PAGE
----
As it turned out, Warner’s concern about imitators attempting to fraudulently steal his product were not without justification. In November, 1882, after having successfully beat back Dr. Charles Craig’s attempt to get back into the Kidney & Liver Cure business, Warner was contacted by a druggist in Chicago asking if his Cure ever soured. Given the alcohol content, the response was “no.”
Warner dispatched Harry Granger, his superintendent, to Chicago to investigate the specious Safe Cure. Granger discovered that the counterfeit cure was being sold in stores in both Chicago and Milwaukee. Warner warned his retailers by telegram to beware of the fraudulent product. Granger’s investigation led him a lithographer, one, Frank Roehr, who was found in possession of twenty-one cases of electroplates and dies for printing labels, pamphlets and circulars for Warner’s Safe Cure, as well as Lydia Pinkham’s Vegetable Compound, Hood’s Sarsaparilla, among others. Granger’s probe led to an outfit called the “Chicago Medicine Exchange.” In addition to the counterfeit labels and advertising, Roehr was found in possession of various types of salacious literature and gambling cards.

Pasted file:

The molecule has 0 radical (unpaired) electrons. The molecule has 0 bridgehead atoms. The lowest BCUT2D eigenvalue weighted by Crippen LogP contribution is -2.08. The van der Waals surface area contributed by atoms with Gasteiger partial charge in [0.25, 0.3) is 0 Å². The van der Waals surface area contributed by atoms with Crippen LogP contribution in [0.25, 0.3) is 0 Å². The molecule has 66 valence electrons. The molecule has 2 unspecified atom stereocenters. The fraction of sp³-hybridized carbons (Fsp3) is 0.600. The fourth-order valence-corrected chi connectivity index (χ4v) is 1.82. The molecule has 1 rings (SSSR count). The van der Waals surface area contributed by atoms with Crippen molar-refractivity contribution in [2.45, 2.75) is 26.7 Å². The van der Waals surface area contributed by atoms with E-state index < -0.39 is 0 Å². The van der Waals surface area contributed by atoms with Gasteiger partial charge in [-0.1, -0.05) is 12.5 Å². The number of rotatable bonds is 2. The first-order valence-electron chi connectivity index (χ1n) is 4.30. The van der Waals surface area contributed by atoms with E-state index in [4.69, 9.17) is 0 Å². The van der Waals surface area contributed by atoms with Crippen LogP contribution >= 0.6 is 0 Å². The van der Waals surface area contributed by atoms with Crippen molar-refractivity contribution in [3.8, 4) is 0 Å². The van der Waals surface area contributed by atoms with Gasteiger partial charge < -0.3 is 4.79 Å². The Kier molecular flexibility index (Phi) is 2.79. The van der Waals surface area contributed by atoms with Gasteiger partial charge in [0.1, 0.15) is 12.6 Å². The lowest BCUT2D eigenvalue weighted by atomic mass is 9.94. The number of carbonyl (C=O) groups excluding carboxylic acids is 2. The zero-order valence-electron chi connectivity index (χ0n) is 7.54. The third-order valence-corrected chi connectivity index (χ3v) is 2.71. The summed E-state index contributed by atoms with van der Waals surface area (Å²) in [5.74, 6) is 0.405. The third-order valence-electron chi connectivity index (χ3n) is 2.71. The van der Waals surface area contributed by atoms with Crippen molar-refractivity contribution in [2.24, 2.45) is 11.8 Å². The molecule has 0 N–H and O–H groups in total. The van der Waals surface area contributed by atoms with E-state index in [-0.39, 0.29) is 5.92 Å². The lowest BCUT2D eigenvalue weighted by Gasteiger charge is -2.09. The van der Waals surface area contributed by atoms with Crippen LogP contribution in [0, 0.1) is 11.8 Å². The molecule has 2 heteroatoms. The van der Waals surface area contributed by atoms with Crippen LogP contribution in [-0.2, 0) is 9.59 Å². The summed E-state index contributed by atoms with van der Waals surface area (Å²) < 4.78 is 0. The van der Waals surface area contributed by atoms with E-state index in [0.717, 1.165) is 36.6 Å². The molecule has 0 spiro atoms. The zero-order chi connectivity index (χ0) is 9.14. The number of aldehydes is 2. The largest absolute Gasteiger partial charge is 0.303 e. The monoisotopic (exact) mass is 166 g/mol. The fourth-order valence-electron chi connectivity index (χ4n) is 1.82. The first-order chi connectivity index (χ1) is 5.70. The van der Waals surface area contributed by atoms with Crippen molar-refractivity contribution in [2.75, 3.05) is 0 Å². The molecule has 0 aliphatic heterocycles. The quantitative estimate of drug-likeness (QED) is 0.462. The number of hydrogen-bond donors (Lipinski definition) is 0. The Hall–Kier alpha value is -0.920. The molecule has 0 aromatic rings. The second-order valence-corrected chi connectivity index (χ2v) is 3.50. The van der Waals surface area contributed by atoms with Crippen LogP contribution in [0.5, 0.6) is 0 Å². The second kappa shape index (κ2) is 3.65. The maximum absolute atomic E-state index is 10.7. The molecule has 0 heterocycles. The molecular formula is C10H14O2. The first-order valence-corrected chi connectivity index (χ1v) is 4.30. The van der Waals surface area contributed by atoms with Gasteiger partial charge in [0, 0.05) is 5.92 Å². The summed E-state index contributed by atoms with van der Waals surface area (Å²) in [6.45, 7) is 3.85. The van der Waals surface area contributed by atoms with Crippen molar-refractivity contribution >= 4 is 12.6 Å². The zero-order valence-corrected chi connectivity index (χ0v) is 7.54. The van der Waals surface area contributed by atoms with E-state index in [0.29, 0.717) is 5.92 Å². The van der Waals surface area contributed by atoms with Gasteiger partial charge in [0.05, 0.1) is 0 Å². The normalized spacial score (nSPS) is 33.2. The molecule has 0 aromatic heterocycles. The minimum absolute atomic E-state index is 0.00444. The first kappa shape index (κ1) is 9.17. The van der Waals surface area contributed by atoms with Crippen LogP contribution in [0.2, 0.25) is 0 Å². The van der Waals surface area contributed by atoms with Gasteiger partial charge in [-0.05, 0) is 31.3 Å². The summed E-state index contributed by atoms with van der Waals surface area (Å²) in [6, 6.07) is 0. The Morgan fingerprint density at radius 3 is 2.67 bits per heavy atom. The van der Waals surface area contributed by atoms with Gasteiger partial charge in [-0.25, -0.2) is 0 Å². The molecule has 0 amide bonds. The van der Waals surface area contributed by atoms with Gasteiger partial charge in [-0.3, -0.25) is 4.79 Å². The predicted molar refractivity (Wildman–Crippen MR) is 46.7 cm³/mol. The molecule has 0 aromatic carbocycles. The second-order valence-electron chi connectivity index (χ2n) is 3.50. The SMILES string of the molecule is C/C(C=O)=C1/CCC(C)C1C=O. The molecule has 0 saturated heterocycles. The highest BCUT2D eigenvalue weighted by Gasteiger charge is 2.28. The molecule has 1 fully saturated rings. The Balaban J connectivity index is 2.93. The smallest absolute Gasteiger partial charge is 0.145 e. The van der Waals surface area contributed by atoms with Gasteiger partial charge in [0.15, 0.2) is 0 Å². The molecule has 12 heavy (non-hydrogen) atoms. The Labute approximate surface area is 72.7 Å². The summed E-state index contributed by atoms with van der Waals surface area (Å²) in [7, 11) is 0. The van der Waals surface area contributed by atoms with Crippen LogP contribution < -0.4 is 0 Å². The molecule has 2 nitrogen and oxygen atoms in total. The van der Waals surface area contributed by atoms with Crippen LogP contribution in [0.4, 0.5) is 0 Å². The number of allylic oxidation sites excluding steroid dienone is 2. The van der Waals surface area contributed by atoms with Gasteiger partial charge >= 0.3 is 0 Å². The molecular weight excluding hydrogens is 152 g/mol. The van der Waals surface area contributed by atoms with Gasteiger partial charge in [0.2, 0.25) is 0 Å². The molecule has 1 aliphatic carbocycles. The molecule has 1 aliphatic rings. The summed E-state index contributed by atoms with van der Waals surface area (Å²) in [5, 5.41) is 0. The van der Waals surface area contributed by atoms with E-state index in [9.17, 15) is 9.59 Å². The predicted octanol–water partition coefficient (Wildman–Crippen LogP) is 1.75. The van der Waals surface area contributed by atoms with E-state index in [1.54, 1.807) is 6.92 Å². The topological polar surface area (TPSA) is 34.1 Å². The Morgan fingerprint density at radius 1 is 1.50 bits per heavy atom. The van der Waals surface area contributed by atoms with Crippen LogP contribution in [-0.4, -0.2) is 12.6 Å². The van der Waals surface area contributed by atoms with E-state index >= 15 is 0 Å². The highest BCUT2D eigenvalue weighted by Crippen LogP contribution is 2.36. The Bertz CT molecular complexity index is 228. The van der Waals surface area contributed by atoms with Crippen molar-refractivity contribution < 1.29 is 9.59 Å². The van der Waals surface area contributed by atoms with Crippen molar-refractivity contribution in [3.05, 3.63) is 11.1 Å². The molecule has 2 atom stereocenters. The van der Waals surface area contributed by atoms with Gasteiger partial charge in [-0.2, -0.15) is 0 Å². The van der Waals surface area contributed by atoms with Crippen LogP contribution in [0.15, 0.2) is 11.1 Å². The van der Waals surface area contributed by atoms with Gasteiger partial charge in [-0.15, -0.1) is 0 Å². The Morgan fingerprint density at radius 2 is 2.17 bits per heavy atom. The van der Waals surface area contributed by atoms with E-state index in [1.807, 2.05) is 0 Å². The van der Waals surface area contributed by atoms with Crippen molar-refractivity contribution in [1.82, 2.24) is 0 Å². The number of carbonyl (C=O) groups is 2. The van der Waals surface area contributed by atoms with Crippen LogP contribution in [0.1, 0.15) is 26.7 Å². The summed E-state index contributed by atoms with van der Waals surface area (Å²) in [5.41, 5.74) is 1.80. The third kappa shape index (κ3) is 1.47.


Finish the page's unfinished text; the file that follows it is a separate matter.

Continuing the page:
As it turned out, Granger was precisely the agent Warner needed to root out the fraud. Before becoming Warner’s superintendent, he had worked for the United States Secret Service. The episode prompted Warner to expand his anti-counterfeiting forces and, as we have seen, to take his anti-fraud message directly to his customers in his almanacs and on his packaging. If there was a positive side to the whole thing for Warner, it no doubt convinced him (assuming he needed convincing), that his product had great market penetration after only three years in the public eye.
See Atwater drawing upon the reports of the Rochester Union and Advertiser of December 15, 1883.